All their bells, hats and ribbons – thought to bring fertility, good luck and good weather to morris dancers – failed miserably on one count when this set of dancers paid a visit to Galashiels in August 1980.
For they were met with rain, rain and more rain, when they bravely performed in the downpour to the delight of shoppers and passers-by.
Calling themselves The Ancient Men, the “set” was made up of dancers from across England.
Leader Stanton Guthrie said: “We try every year to tour different parts of the country for two weeks.”
This is the first time the set (morris dancers are not called a group or troupe) had visited the region.
“The weather hasn’t been all that good,” continued Mr Guthrie, “But we’ve had a favourable reaction from the people.”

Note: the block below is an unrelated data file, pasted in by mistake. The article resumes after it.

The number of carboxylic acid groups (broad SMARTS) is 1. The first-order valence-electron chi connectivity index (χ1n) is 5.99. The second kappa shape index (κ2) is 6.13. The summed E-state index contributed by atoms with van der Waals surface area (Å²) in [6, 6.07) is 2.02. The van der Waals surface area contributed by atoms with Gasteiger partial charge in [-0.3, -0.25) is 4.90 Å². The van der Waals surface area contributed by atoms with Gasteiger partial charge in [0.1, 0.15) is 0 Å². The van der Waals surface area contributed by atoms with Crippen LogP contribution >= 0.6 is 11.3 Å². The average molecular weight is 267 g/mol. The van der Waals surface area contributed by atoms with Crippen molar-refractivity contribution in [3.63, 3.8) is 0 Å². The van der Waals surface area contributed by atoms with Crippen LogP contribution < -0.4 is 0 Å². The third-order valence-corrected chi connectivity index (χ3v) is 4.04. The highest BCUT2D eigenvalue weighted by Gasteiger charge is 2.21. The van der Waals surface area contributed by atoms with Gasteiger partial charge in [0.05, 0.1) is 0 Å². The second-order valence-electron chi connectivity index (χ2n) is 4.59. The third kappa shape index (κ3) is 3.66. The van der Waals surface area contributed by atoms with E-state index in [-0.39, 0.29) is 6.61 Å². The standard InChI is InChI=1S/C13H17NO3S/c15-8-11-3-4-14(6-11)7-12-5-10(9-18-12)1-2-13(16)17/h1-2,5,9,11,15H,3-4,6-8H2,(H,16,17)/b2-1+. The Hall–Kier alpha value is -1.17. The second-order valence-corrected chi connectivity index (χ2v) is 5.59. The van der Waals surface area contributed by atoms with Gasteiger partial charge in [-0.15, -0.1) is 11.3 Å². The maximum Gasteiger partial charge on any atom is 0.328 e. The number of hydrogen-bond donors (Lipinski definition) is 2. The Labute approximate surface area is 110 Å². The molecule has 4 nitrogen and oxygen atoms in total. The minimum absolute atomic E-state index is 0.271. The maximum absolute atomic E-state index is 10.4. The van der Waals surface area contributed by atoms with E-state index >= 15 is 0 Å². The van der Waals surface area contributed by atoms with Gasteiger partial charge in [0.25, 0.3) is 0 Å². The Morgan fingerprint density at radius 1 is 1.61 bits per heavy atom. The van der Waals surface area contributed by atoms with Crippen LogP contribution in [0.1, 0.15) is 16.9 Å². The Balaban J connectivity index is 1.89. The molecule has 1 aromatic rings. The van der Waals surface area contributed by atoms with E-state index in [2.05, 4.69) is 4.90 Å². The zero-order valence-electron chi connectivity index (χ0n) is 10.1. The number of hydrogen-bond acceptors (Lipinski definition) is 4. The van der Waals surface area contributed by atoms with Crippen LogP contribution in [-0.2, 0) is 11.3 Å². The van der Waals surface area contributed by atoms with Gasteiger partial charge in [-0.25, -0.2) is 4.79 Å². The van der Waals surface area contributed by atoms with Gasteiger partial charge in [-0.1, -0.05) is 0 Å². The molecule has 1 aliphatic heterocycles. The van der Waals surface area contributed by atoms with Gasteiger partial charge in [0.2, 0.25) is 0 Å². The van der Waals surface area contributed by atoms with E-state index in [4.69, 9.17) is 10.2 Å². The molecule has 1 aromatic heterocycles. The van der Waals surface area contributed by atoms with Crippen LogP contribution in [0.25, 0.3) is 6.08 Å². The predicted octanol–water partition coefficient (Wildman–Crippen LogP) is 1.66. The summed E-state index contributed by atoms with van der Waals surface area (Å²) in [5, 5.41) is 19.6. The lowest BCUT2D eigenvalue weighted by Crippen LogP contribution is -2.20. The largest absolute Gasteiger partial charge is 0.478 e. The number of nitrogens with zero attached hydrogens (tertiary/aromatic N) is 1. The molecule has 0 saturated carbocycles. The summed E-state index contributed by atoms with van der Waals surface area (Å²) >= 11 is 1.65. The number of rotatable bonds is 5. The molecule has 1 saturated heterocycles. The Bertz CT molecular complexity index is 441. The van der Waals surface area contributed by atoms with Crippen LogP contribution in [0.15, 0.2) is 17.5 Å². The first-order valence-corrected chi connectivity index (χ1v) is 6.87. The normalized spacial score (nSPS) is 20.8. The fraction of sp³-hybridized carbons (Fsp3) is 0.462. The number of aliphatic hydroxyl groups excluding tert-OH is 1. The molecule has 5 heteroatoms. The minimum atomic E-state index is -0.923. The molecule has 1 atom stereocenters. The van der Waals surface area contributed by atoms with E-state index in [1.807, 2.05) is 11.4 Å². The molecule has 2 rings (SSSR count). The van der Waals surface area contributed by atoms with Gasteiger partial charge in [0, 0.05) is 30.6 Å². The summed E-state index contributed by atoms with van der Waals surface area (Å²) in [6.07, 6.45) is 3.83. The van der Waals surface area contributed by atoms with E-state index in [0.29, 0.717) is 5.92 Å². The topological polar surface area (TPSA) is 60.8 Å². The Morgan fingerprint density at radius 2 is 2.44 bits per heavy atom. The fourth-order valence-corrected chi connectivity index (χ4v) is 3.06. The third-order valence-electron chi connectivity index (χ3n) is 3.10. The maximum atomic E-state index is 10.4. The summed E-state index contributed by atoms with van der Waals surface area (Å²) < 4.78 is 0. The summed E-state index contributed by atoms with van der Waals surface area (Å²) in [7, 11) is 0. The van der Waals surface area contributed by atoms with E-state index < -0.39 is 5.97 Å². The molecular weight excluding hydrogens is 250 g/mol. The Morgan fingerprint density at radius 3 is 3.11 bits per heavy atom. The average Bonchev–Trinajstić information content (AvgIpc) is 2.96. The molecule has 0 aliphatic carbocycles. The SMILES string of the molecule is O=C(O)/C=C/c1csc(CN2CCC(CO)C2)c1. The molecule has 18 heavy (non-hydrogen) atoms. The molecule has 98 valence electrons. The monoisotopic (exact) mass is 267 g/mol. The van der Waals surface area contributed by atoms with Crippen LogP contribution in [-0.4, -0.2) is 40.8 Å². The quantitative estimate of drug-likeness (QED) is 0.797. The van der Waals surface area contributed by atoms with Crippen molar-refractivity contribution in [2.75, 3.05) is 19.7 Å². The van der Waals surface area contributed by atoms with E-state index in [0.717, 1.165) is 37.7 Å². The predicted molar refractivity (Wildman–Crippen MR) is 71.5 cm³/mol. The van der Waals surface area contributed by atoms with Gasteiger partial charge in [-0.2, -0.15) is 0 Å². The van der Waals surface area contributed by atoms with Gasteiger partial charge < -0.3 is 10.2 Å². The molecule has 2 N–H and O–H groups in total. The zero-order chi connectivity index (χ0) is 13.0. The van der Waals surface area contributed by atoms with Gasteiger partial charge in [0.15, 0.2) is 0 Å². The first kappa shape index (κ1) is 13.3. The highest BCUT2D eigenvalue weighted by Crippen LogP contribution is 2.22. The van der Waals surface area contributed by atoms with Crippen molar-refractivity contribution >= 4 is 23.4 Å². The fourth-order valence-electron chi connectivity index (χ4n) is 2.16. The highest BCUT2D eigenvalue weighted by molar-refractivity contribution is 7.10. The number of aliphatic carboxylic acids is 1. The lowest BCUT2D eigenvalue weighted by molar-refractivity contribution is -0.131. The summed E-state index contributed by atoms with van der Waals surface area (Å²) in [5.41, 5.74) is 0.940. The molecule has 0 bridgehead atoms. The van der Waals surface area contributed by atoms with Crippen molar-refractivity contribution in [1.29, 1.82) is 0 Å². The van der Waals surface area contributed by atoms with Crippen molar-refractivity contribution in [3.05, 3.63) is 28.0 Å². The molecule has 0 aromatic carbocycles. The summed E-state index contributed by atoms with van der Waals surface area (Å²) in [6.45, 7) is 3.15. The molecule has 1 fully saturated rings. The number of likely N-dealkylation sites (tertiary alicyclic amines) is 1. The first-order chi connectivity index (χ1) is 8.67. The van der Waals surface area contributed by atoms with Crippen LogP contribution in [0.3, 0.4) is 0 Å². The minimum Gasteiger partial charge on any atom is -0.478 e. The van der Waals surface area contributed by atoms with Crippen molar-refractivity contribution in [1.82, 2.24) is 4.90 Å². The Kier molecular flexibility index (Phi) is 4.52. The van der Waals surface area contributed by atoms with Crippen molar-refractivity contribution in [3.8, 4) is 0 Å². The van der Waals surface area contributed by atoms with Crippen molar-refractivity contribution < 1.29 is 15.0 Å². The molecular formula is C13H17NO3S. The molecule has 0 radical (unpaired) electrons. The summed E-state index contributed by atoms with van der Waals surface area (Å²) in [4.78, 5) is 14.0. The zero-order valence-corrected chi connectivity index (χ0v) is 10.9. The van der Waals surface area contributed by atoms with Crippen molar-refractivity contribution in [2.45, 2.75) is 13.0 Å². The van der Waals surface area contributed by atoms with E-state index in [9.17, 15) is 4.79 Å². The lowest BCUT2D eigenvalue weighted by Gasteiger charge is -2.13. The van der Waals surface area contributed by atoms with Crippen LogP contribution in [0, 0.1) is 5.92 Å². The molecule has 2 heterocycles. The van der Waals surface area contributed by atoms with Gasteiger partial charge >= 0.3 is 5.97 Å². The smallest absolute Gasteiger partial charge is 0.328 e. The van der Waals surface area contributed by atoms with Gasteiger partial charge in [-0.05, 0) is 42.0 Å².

Sticking closely to tradition, only male dancers were in the set, although Mr Guthrie admitted there were a few dances for women, but not many.
“The dances were originally performed by men in the Cotswold villages,” he said, but sadly this tradition died out about 90 years ago. The costume, complete with bells, hats and ribbons, always has a singular purpose, although no one knows for definite what they are supposed to represent. It is believed they will bring fertility, good luck, good weather and fortune to the dancers, and all who join in the spirit.
Despite the inhospitable weather the group seemed to enjoy their visit. After Galashiels, the dancers went to Selkirk, then Midlem, where they performed on the village green.